Manuel Jung wrote:
> It stays connected for a day or so, but always after a night
> (where probably not querys where started) the connections are lost.
This is a relatively recent change in the MySQL server defaults. (I
believe it changed sometime in the middle of the 4.1 series.) If the
server doesn't see a query (or a ping) on a connection for 8 hours, it
drops the connection. This is a desirable feature, because it avoids
problems with too many idle connections building up, wasting server
If you don't like this behavior, it's better to change the wait_timeout
setting in the [mysqld] section of the my.cnf file, which controls this
behavior. The default is 28800, or 8 hours, measured in seconds. If
you know you will get at least one query a day, you could change it to
> Im trying to use Connection::ping for possibly reconnect, before i start
> some MySQL Work, but it doesn't help.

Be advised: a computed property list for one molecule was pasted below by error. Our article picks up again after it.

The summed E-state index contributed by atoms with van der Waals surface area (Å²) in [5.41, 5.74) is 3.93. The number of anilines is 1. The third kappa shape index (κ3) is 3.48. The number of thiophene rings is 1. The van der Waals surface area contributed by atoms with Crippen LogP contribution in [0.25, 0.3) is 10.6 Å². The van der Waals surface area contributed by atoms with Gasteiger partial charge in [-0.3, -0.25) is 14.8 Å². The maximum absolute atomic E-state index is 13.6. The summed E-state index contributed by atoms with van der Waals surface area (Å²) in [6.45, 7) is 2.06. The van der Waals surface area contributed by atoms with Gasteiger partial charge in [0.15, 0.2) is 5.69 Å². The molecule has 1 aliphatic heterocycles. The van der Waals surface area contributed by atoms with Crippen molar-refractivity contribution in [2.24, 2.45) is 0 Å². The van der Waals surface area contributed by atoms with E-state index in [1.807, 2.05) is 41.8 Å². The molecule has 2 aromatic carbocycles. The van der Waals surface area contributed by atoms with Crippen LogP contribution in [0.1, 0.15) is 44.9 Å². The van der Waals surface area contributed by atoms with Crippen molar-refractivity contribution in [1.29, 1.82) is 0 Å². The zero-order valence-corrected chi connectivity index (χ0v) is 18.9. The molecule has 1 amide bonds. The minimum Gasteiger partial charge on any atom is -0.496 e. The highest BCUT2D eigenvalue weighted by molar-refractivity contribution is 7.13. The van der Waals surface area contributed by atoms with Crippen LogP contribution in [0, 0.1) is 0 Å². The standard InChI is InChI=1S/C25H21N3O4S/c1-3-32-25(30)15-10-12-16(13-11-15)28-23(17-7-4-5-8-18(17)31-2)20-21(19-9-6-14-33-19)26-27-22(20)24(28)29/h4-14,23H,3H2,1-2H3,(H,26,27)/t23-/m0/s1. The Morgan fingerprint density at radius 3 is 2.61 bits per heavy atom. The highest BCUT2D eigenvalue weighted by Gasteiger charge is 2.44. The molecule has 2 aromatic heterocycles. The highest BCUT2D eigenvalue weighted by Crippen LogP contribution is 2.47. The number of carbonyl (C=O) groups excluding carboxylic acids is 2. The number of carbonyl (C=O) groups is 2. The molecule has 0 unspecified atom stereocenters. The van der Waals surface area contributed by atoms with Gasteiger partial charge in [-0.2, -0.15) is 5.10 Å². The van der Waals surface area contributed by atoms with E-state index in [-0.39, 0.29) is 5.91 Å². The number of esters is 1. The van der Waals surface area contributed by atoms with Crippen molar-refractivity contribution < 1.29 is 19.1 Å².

Of course not. The connection is already closed by that point.
If you must use pings to work around this, you need to ping separately
from the main work loop, so the pings go out regardless of what work is
If your program just sits there doing nothing while waiting for work,
just set it to ping the server every 4 hours or so.
If instead it's an event-based system, where your code doesn't get
called until there is work to do (as in a web application) there's not
much you can do about this from the client side. One more argument in
favor of fixing this on the server side.
> I also create a new query object after pinging.
> (Query objects are just alive for a short time in my application).
That's not going to affect this. If you recreate the _Connection_
object each time, that would fix the problem, but you'll pay a speed
penalty. This is why I keep coming back to fixing the server policy to
suit your situation, or if that cannot work, adding a background pinger.
> What is the preferred solution to keep connections alive or reconnect them
The preferred solution is to avoid getting into a situation where you
need to do keepalives or reconnects. Those solutions attack the
symptom. I prefer to attack the cause, where possible.